Fiscal support for unemployment insurance also provided critical support throughout the Great Recession and the tepid economic recovery that’s followed, adding an estimated 800,000 jobs and 0.8 percentage points of GDP to the U.S. economy. The Census Bureau reports that unemployment insurance kept 3.3 million people out of poverty in 2009. If the Congress does not continue funding long-term unemployment insurance, as many as 7 million unemployed people could lose coverage by the end of 2011.

What’s more, November’s employment report discredits the mistaken notion that high unemployment levels result from unemployment insurance benefits disincentivizing work. Rather, the labor market continues to operate with substantial slack. Average weekly hours in the private sector—an indicator of the strength of labor demand—was unchanged in November, and remains nearly 7 percent below pre-recession levels. Almost 9 million employed people were working part-time in November who would prefer to work full-time if labor market demand were sufficiently strong. A separate report from the Bureau of Labor Statistics showed that there were more than five job seekers for every job opening in September (the latest month for which data are available).

Ethnic minorities continued to bear disproportionately high and rising unemployment. The unemployment rate for African Americans rose 0.3 points to 16 percent, and the rate for Latinos rose 0.6 points to 13.2 percent. Although the unemployment rate for Asians was below the national level of 9.8 percent, Asian unemployment jumped up by 0.5 points in November to 7.6 percent (data for Asians are not seasonally adjusted). Since the Great Recession officially ended in June 2009, unemployment rates for African Americans and Latinos are up 1.2 and 0.9 percentage points respectively, compared to a 0.2 percentage point increase in unemployment for white people in the labor force.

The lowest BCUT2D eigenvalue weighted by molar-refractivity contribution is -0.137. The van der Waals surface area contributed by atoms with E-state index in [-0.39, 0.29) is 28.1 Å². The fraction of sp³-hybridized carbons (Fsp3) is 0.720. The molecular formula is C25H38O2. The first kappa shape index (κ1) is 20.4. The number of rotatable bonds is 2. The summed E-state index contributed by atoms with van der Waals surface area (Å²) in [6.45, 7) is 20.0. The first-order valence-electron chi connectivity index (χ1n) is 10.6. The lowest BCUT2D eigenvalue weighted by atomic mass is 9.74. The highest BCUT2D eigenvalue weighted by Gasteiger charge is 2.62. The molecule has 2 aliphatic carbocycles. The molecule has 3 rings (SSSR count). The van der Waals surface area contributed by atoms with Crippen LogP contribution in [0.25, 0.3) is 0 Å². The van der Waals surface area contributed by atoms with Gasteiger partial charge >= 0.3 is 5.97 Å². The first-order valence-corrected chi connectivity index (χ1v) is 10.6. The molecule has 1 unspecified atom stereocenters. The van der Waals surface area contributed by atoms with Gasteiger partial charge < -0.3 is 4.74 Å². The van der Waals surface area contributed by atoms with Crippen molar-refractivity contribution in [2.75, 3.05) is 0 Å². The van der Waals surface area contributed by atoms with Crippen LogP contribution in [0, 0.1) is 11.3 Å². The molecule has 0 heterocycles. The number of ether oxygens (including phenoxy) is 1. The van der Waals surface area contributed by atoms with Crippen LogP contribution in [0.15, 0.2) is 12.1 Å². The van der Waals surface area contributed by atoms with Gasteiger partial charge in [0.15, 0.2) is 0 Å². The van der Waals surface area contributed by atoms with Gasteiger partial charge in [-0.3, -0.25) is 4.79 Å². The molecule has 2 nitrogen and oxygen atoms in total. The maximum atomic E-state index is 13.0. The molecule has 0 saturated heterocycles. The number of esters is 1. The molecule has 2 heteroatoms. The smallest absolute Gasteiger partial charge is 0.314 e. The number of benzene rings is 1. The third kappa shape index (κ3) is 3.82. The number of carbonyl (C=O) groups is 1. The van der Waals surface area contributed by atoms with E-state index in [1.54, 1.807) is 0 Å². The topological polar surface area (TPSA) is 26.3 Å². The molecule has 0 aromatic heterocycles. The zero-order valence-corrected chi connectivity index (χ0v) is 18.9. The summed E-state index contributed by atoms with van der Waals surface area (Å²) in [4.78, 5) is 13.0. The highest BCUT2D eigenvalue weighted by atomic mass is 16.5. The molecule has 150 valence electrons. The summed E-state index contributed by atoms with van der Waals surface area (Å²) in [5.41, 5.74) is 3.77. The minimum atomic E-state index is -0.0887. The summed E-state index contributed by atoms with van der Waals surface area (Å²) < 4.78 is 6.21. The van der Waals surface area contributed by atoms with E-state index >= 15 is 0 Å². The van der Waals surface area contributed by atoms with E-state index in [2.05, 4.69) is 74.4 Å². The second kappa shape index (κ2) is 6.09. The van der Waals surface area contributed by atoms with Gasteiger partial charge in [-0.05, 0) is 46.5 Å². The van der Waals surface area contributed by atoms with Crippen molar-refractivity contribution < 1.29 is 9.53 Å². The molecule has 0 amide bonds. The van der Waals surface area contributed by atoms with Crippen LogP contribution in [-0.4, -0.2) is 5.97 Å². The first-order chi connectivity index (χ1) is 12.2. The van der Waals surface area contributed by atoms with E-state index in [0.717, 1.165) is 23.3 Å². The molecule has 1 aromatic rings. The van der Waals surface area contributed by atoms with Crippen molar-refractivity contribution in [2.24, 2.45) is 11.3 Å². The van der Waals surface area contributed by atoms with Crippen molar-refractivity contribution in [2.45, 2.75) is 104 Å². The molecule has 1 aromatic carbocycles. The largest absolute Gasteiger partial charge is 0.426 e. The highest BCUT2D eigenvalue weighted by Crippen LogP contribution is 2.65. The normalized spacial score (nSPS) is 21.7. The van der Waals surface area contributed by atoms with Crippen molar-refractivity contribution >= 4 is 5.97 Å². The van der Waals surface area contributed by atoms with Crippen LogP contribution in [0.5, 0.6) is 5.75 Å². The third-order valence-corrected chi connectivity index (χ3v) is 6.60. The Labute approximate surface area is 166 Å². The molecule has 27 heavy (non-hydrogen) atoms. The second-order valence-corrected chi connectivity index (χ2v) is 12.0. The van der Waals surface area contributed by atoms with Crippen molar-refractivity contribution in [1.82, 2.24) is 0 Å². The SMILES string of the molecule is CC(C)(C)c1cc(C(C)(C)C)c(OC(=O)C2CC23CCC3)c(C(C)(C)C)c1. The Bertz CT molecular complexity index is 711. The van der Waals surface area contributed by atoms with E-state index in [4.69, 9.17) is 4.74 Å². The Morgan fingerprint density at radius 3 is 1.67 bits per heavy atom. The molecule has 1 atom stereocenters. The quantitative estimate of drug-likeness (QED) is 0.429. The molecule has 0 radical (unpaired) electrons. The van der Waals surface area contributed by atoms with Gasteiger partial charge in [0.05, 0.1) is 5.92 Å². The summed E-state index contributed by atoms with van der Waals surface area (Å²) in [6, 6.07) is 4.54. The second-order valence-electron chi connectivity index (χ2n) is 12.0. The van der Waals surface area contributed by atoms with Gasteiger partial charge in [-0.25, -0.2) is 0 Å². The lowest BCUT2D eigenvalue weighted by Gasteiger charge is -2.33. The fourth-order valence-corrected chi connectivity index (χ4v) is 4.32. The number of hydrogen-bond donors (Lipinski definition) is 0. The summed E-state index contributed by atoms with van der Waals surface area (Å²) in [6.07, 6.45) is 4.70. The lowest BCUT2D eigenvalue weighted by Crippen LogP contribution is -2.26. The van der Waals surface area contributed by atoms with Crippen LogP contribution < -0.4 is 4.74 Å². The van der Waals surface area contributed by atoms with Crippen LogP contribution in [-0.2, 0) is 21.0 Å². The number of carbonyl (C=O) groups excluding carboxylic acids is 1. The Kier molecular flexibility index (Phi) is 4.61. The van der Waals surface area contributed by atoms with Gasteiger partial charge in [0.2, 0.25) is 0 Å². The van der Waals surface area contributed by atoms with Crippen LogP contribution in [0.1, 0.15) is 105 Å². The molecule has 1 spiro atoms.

Overall, the Department of Labor’s grim employment situation update signals the tenuous state of the economic recovery. The economy is still pointing in the right direction, but as the Obama administration and Congress debate budget policy, they must consider the imperative—in the near term—for continued support to advance economic growth and job creation.

Adam Hersh is an Economist at the Center for American Progress. See the Economy page on our website for more analysis and our recommendations on economic policy.

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Adam Hersh

Senior Economist